China Refuses To Recognise British National Overseas Passports For Hong Kong Residents

China has announced that starting from the 31st of January, it will no longer recognize Hong Kong residents with British National Overseas passports. The Hong Kong government has since followed China’s lead, announcing that the British National Overseas Passport will no longer serve as proof of identity and will be denied at immigration centers These announcements come shortly after the U.K. has launched a new visa scheme, allowing all Hong Kong residents with a British National Overseas passport to live and work in the U.K. The U.K.’s No 10 has declared that this scheme has been launched to aid all Hong Kong residents who are looking to flee the country following the new security laws designed to ‘’crush dissent’’ against the Chinese government.

The U.K. prime minister, Boris Johnson, has praised the scheme as a reflection of the U.K.’s commitment to ‘’honor the ties of history and friendship with the people of Hong Kong’’ and to ‘’stand up for freedom and autonomy’’. Up to three million people in Hong Kong are now eligible to apply for this scheme and can now get a chance to ‘’ live, work and make their home’’ in the U.K.

Zhao Lijian, a Chinese foreign ministry spokesperson has criticized the visa scheme as an unsubstantiated interference between Hong Kong and China’s internal affairs, stating that China will no longer recognize the British National Overseas Passport as valid travel and ID documentation and ‘’reserves the right to take further actions’’ against residents looking to flee Hong Kong through this scheme. He has described the scheme as an attempt from the U.K. government to ‘’turn a large number of Hong Kong people into second-class British citizens’’.

China’s new security laws passed in Hong Kong on the 30th of June are certainly worrying, with the U.K. government criticizing them as being in breach of the Sino-British Joint Declaration, which constituted an agreement to create ‘’a country with two systems’’, under which freedom of speech and expression would be protected. The laws have introduced new crimes with severe punishments, including life imprisonment while granting permission for Chinese mainland security personnel to operate within Hong Kong with full impunity. For example, the new security laws state that ‘’anyone conspiring to provoke hatred towards the Chinese government or the authorities in Hong Kong’’ might be charged with a criminal offense. Furthermore, Articles 41 and 46 states that trials can be held in secret without a jury.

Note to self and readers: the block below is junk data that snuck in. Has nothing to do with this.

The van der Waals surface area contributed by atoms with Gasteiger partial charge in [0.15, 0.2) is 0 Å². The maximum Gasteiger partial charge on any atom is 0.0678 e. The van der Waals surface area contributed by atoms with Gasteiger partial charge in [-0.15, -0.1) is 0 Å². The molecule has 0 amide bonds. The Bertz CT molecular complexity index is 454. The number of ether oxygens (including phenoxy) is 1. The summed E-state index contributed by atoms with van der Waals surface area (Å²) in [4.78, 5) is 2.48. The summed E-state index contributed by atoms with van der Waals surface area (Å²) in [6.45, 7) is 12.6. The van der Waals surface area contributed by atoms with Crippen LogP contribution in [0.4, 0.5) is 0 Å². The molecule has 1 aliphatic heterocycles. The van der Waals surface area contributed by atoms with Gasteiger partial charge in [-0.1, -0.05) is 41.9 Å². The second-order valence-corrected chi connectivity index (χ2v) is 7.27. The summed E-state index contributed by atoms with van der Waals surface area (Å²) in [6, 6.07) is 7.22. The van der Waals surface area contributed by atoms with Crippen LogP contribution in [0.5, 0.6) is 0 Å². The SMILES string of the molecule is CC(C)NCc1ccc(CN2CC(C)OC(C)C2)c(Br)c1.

It is no surprise that these new laws have struck fear within Hong Kong residents, as anyone participating in protests or raising any concern seen as opposing the Beijing and Hong Kong governments, can now be criminally charged in secrecy. A legal scholar at the University of Hong Kong stated that ‘’the law will have a severe impact on freedom of expression if not personal security, on the people of Hong Kong’’.

The British National Overseas visa scheme came in retaliation to these new security laws, to aid Hong Kong residents looking to flee the new Beijing legal system. However, with the strong opposition from the Chinese government and the current Ban on British National Overseas passports, Hong Kong residents now find themselves in a difficult situation, either stay and conform to the new legal measures or risk leaving the country under the current unclear circumstances.

However, the tension between China and the U.K. over the visa scheme might lead to even further consequences. Recent reports have emerged stating that British National Overseas passport holders might no longer be eligible to run for office. With the Chinese ambassador in the U.K., Liu Xiaoming, stating that ‘’No one should underestimate the firm determination of China to safeguard its sovereignty, security and development interests’’ and the foreign ministry’s statement to ‘’take further action’’, new measures preventing a massive Hong Kong exodus are expected.

New measures should be imposed by the UK and Hong Kong government, as well as all international organizations, to ensure not only the safe exodus of Hong Kong residents but also to ensure a path to create a safe life for those choosing to remain in the country. The Co-founder of the Hong Kong Watch, Benedict Rogers, has stated that while the visa scheme is ‘’generous and welcome’’, more effort needs to be put into ensuring the livelihood and freedom of Hong Kong residents choosing to stay, with ‘’rescue remaining as a last resort’’.

Timea Putnoki